‘Death Trap’ For Fish In California’s Water System Is Limiting Pumping

"BYRON, Calif. — Giant pumps hum inside a warehouse-like building, pushing water from the Sacramento-San Joaquin River Delta into the California Aqueduct, where it travels more than 400 miles south to the taps of over half the state’s population.

But lately the powerful motors at the Harvey O. Banks Pumping Plant have been running at reduced capacity, despite a second year of drought-busting snow and rain.

The reason: So many threatened fish have died at the plant’s intake reservoir and pumps that it has triggered federal protections and forced the state to pump less water.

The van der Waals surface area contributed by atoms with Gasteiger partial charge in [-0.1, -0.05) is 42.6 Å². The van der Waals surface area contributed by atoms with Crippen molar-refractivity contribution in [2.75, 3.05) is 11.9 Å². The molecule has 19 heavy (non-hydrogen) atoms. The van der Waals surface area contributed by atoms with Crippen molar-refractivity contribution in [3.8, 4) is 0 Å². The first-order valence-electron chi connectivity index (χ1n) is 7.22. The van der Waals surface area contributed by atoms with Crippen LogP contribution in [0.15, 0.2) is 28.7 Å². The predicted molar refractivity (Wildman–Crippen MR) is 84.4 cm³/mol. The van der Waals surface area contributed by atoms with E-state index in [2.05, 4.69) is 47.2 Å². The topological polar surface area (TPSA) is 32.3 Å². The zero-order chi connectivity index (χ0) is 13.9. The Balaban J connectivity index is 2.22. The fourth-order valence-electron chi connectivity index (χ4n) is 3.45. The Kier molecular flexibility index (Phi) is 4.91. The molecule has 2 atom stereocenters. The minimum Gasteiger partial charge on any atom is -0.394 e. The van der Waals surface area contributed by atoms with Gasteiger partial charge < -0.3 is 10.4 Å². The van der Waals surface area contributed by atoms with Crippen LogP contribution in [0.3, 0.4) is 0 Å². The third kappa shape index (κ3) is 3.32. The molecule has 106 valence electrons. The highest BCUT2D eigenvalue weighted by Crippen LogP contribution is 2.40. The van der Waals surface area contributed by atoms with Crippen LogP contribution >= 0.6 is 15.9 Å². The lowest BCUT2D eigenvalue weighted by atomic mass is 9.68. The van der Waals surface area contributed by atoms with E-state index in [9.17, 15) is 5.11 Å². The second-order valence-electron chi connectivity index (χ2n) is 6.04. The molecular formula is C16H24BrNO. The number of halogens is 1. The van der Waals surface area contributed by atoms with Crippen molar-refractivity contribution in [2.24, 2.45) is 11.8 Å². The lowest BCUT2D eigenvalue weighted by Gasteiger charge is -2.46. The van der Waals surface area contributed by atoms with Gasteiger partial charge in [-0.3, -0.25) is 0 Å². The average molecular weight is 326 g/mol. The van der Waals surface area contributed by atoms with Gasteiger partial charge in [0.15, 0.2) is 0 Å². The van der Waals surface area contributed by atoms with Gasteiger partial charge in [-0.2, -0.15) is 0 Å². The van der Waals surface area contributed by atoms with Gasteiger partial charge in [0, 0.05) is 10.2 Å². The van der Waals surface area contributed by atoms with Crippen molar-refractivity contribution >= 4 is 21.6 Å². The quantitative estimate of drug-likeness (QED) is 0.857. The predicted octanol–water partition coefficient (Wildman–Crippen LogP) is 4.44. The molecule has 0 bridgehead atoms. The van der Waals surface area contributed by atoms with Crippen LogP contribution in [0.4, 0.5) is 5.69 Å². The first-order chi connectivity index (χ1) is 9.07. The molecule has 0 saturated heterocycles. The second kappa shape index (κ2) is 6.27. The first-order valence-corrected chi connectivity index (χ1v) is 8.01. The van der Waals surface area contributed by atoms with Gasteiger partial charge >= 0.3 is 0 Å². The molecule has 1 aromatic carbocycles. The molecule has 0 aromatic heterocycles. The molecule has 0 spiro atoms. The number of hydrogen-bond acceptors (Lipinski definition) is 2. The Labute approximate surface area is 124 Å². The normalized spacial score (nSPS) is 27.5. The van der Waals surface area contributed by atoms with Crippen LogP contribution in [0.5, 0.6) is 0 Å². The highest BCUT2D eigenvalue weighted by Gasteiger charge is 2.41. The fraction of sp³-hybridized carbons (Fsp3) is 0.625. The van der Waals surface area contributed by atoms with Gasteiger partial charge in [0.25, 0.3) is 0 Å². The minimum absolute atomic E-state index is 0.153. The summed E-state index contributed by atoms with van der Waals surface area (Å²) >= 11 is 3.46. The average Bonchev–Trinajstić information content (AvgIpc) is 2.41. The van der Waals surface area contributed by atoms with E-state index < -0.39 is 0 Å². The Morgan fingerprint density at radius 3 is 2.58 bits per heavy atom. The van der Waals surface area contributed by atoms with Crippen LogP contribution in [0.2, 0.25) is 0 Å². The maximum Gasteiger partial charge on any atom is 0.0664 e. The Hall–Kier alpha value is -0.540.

The spike in fish deaths has angered environmentalists and fishing advocates, who argue the state draws too much water from the delta while failing to safeguard fish. Conversely, the reduced pumping has vexed Central Valley growers and water districts, who have complained that they need more water from the estuary and that deliveries are being unduly limited by regulatory constraints and outdated infrastructure."

Ian James reports for the Los Angeles Times May 2, 2024.

Source: LA Times, 05/03/2024